Exhibitions/ Art Object

Ivories of the So-Called Grado Chair: Prophet with a Plaque

late 7th or 8th century
Made in Eastern Mediterranean or Egypt
Ivory, carved
Overall: 3 9/16 x 3 1/8 x 5/16 in. (9 x 8 x 0.8 cm)
Not on view
The original use and arrangement of these fourteen ivories of the So-called Grado Chair with scenes from the life of Christ, depictions of saints, and of Saint Mark as first bishop of Alexandria remain uncertain. They may have been part of a liturgical throne given by Emperor Heraclius (r. 610–41) to Grado, Italy, after his successful re-conquest of Egypt.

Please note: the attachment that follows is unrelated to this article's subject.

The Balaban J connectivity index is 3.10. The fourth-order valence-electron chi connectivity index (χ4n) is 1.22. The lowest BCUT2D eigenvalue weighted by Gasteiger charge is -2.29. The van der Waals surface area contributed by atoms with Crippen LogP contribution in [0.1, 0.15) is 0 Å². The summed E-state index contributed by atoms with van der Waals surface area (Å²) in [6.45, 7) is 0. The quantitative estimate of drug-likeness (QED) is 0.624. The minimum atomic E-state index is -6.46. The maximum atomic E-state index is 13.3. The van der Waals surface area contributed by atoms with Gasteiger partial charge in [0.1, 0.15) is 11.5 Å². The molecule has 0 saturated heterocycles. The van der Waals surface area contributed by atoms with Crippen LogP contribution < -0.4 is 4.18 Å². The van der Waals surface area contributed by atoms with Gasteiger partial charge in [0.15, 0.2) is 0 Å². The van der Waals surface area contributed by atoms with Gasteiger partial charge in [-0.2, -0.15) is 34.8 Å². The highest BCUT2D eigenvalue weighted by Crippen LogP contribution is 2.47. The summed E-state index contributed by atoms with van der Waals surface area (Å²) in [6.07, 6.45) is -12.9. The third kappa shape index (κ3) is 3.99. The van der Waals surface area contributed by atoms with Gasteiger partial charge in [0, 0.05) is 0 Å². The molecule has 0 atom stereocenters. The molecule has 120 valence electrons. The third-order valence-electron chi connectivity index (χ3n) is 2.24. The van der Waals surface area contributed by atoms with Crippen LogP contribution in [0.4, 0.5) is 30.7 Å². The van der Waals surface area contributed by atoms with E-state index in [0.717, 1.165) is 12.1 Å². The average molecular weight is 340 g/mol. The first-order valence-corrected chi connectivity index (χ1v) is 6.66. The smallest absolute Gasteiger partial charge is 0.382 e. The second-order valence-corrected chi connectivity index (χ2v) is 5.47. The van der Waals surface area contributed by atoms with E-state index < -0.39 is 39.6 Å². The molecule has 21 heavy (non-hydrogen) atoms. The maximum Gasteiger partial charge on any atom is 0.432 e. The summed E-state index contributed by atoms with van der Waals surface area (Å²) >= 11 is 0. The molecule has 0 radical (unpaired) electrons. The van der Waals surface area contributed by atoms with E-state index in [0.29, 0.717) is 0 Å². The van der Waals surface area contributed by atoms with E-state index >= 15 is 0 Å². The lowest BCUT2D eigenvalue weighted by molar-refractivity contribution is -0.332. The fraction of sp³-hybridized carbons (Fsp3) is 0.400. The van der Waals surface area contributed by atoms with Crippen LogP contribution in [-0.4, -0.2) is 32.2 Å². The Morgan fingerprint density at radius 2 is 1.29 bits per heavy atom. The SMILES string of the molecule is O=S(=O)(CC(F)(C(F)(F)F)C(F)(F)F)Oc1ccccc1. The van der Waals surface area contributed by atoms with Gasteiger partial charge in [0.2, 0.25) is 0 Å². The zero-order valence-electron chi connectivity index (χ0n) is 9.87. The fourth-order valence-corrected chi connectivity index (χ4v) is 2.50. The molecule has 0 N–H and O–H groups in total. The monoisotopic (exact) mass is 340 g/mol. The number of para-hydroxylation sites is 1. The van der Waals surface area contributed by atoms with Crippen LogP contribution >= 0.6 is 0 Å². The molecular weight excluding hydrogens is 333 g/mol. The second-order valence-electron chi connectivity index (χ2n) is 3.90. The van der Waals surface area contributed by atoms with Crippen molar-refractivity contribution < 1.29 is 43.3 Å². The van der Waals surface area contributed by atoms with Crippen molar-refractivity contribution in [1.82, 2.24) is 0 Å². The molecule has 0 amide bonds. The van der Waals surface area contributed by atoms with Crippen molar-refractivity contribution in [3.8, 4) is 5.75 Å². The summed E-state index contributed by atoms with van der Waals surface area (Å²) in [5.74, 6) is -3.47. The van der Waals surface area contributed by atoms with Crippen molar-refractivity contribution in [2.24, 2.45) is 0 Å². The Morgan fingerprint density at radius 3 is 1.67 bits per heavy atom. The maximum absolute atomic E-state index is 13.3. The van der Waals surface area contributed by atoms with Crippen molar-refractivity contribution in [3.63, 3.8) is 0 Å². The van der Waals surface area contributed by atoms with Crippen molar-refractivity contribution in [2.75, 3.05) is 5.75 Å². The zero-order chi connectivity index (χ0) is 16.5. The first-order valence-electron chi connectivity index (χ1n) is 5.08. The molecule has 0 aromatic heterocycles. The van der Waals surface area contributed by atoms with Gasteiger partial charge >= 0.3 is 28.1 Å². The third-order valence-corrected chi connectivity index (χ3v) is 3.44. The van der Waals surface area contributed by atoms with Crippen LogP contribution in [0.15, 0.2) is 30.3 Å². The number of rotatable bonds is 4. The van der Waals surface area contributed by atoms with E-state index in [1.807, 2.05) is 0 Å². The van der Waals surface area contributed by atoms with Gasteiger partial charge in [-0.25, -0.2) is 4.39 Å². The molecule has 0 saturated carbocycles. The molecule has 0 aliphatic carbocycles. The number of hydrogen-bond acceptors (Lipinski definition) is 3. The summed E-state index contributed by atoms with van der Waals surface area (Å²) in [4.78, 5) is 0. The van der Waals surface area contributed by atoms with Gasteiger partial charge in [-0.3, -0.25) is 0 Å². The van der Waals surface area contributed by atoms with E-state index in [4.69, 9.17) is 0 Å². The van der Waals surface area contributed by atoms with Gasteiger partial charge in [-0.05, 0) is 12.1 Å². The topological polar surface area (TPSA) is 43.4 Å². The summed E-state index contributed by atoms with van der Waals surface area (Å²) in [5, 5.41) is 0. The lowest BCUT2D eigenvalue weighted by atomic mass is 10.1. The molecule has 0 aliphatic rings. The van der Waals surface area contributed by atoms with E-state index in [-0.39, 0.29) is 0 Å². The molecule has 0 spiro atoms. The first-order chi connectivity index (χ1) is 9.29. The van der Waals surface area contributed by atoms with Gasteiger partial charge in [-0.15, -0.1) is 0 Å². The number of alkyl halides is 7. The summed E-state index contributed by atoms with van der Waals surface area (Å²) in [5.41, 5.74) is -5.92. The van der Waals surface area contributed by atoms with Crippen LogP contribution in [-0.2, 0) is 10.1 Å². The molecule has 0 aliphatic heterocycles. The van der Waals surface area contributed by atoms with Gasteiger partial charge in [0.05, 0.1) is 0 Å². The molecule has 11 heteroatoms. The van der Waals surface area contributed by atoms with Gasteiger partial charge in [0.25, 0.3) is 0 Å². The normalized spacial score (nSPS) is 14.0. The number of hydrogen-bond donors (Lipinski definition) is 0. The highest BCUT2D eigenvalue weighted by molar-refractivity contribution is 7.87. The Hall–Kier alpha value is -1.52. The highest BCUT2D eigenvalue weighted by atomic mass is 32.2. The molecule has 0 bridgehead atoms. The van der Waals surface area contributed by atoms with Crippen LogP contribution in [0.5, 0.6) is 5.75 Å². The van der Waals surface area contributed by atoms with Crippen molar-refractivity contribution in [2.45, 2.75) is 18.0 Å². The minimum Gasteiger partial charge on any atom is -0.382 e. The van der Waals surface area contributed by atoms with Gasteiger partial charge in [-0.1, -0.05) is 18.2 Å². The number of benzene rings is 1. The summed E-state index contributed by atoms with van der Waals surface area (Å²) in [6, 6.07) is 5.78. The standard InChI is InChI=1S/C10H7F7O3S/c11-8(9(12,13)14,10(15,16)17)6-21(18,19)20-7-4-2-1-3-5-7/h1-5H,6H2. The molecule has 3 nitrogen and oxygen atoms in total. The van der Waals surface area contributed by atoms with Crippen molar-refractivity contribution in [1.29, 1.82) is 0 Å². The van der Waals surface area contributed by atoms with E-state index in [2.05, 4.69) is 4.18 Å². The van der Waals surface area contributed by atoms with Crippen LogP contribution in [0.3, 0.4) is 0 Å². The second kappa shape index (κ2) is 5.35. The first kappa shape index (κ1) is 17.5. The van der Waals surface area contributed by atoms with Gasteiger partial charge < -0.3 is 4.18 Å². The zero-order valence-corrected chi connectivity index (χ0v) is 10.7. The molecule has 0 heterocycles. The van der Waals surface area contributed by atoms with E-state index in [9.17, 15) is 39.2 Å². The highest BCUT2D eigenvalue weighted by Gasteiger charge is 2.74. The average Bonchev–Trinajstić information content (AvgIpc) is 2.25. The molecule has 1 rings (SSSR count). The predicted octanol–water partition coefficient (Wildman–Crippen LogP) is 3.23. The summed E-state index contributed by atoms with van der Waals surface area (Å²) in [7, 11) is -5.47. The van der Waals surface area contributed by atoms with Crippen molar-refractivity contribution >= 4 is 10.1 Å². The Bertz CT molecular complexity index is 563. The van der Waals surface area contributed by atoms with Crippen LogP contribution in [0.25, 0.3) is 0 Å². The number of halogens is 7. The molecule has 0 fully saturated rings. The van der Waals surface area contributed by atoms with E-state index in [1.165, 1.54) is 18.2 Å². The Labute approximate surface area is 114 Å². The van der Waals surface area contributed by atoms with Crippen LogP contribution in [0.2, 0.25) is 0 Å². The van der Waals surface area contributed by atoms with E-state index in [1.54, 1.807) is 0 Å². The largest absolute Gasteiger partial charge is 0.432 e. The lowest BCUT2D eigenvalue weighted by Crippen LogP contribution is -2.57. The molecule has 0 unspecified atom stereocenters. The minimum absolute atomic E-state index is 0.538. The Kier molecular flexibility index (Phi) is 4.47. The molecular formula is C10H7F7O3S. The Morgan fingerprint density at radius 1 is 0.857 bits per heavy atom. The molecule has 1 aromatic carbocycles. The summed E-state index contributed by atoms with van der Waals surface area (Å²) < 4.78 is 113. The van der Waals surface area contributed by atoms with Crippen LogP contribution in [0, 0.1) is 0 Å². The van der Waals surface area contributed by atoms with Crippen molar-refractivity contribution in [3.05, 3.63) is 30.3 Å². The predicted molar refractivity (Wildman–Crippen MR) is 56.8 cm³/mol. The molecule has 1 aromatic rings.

Against an elaborate cityscape, an unidentified prophet points to heaven, the source of his inspiration. His bare feet and pose are reminiscent of images of Moses receiving the Commandments.
New York. The Metropolitan Museum of Art. "Byzantium and Islam: Age of Transition (7th–9th Century)," March 12, 2012–July 8, 2012.